Wind energy producers in Portugal will be able to boost output without requiring approval from the regulator, as long as they agree to a €45 per megawatt fee.
At a break during the presentation of the country’s National Plan for Energy and Climate 2030, in Lisbon, João Pedro Matos Fernandes said that in the upcoming days the government would publish a law enabling wind energy producers to go ahead with boosting capacity without getting prior approval from the Electricity Services Regulatory Entity (ERSE).
Wind energy producers in Portugal will be able to boost output without requiring approval from the regulator, as long as they agree to a €45 per megawatt fee, the minister of environment and energy transition said on Monday.
Asked by Lusa regarding this legislative change, Pedro Matos Fernandes explained that the idea was to speed up the installation of new wind power towers at existing wind farms.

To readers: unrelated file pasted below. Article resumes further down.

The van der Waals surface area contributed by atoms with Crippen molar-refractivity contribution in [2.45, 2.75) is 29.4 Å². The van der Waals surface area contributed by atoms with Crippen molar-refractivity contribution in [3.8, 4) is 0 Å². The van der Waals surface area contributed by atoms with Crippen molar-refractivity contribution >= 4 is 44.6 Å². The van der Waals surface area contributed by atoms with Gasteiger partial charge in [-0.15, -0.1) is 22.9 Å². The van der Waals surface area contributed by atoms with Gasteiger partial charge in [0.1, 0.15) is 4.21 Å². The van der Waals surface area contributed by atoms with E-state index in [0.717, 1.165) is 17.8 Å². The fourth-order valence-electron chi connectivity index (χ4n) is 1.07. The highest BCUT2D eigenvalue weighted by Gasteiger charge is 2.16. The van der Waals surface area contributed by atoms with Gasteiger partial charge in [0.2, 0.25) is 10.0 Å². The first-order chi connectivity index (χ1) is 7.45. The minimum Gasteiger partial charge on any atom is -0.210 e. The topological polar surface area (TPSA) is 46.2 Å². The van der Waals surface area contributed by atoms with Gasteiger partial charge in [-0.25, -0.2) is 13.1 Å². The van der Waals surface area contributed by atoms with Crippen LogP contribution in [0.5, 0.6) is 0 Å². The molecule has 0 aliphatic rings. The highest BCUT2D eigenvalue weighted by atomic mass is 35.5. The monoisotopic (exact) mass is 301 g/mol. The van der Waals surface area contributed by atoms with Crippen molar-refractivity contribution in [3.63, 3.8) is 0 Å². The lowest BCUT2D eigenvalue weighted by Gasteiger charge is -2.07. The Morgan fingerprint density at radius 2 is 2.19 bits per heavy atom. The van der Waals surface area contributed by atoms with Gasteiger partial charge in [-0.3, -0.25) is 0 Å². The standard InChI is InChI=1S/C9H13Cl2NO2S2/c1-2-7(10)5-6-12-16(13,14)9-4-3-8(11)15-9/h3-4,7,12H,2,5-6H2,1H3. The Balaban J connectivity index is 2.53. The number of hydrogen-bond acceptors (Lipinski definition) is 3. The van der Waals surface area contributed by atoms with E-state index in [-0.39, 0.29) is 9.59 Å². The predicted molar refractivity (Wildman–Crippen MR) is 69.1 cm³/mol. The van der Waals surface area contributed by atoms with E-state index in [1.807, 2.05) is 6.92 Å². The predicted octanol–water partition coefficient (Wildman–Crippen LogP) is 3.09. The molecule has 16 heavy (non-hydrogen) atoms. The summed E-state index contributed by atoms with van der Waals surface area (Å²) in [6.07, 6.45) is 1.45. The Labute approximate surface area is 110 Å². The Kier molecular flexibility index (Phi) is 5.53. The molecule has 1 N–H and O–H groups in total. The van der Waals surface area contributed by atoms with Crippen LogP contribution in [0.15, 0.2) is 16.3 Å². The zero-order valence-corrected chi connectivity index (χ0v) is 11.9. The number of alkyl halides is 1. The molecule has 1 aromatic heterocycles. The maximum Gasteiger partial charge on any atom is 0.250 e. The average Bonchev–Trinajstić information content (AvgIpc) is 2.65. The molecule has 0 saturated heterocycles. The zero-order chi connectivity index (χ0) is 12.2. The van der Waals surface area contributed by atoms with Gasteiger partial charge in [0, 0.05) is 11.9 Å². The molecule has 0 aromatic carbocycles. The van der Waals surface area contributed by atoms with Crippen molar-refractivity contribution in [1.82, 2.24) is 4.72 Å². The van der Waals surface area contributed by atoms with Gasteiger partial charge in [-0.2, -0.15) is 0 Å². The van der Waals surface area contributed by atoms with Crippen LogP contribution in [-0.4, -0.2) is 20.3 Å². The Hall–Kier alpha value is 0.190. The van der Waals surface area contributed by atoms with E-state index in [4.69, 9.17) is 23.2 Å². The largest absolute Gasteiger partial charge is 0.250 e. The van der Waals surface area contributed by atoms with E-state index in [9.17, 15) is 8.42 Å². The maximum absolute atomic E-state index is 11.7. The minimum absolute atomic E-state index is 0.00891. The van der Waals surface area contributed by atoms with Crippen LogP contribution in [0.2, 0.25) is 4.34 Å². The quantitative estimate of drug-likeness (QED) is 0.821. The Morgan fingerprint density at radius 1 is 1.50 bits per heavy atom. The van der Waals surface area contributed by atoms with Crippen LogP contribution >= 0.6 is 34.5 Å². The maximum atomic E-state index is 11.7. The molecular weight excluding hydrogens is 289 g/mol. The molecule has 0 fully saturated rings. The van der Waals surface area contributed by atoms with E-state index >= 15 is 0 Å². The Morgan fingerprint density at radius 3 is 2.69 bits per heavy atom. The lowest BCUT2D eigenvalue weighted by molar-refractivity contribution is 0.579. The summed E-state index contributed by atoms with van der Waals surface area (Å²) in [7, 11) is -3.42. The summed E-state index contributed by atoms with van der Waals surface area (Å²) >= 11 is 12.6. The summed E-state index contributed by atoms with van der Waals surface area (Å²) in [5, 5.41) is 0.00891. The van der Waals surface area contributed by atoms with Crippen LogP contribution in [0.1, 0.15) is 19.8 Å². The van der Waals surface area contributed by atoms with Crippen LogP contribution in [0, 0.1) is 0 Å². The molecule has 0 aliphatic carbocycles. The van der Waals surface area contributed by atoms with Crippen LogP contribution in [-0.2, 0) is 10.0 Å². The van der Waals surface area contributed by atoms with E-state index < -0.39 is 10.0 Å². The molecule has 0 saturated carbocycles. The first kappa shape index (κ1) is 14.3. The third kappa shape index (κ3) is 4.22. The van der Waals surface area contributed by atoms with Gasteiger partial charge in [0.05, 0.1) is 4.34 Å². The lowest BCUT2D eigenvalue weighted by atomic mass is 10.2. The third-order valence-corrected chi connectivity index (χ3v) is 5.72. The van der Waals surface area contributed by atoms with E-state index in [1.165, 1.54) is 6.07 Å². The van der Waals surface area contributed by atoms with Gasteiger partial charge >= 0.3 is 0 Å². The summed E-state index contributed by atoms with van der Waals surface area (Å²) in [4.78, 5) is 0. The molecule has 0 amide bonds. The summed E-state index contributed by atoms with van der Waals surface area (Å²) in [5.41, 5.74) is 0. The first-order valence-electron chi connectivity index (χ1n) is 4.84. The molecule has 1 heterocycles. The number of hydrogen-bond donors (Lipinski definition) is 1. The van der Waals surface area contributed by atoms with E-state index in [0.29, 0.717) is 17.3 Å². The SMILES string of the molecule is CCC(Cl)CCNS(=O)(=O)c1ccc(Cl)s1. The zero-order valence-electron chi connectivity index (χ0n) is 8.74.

Matos Fernandes pointed out that wind farms had a “virtually no environmental impact” and that the diploma aimed to encourage producers to invest in boosting the capacity of wind farms.
According to the National Plan for Energy and Climate 2030 presented at the Calouste Gulbenkian Foundation on Monday, renewable energy should represent 80% of Portugal’s electricity consumption by 2030, with an increase of installed capacity of up to 28.8GW, compared to 11.8GW in 2015.
The director-general of Energy and Geology, João Bernardo, said during the presentation that solar power would play a leading role in the increase of renewable energy.
Renewable energy is expected to go from 11.8GW in 2015 to between 25.7 and 28.8GW in 2030, according to the national plan, with the country’s goal being to reach net-zero emissions by 2050.